Rangehood ducting is essential for the ventilation of the kitchen area. Removal of cooking fumes enables fresh air to replace the steam, oils and odours that would otherwise be distributed around the home, settling on walls and suraces and permeating carpets and fabrics. Yet although essential, in this writer's long experience, complaints about excessive rangehood noise have been tracked backed to the ducting. A poor ducting installation can ruin the performance of a perfectly good rangehood by causing obstruction and back pressure.
Too often inappropriate duct is used for the installation, usually the floppy (nude) plastic duct that isn't really suitable for fast moving air under pressure. Avoid this at all costs. Soffit ducting can sometimes cause problems because of building design. The narrow angle roof pitch of many modern houses often doesn't leave enough room between the top plate and the roof for adequate-sized duct to squeeze through.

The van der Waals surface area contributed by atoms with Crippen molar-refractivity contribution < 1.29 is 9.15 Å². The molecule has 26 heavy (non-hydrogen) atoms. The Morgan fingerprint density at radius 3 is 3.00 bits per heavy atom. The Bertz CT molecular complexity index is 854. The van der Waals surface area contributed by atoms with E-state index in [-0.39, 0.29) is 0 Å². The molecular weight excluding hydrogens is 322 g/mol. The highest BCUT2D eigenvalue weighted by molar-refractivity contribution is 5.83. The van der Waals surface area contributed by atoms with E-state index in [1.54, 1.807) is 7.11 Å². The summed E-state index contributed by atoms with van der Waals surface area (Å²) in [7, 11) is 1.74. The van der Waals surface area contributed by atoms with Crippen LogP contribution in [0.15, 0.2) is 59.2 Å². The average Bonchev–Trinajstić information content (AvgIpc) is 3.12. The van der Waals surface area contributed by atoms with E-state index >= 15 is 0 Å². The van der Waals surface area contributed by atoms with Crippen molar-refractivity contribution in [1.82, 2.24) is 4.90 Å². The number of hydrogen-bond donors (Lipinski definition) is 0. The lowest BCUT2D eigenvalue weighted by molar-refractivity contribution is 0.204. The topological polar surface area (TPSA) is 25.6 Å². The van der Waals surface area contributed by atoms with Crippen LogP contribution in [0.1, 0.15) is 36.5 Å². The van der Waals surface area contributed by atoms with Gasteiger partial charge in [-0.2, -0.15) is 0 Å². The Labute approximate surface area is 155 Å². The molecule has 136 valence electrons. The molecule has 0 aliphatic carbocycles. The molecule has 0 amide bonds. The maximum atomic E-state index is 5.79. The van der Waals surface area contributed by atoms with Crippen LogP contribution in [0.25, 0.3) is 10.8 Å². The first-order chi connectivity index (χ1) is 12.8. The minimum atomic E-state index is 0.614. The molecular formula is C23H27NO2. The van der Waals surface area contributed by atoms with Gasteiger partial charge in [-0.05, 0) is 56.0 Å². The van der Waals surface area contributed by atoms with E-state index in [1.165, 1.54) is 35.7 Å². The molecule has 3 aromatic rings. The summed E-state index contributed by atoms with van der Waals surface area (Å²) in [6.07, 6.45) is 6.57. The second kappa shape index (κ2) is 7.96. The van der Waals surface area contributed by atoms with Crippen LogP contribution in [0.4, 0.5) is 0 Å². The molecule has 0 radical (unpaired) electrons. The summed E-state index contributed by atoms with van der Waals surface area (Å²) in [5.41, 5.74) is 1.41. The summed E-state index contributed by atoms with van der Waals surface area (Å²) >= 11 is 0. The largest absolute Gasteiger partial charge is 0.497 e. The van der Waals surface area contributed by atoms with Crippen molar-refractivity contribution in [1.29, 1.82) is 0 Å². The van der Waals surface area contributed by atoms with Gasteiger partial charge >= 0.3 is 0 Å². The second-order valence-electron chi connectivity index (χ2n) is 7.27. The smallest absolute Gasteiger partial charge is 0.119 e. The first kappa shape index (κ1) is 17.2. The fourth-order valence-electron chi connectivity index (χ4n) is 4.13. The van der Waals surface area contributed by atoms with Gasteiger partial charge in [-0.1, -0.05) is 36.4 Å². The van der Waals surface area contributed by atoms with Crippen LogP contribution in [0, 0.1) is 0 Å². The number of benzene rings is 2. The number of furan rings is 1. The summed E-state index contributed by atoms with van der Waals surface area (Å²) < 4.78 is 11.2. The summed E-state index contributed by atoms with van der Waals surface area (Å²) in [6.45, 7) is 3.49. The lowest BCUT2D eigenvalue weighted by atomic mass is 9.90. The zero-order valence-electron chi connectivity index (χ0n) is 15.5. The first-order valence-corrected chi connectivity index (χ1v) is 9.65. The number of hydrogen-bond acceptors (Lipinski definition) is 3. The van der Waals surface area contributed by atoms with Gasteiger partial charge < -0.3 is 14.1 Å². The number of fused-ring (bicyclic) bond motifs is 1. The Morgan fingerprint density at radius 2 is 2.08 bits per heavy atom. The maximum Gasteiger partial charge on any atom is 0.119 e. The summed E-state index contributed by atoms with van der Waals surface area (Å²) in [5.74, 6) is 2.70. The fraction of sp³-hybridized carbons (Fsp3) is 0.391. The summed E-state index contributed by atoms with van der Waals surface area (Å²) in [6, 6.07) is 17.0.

The way most installers overcome this is to use floppy duct and crush it so that it will fit through. Unfortunately crushing the duct reduces capacity, especially for more powerful rangehoods, resulting in more air resistance, back pressure and noise. If your home has a shallow roof pitch you might be better of ducting through the wall or the roof; both of these choices will give better performance than a bad soffit installation.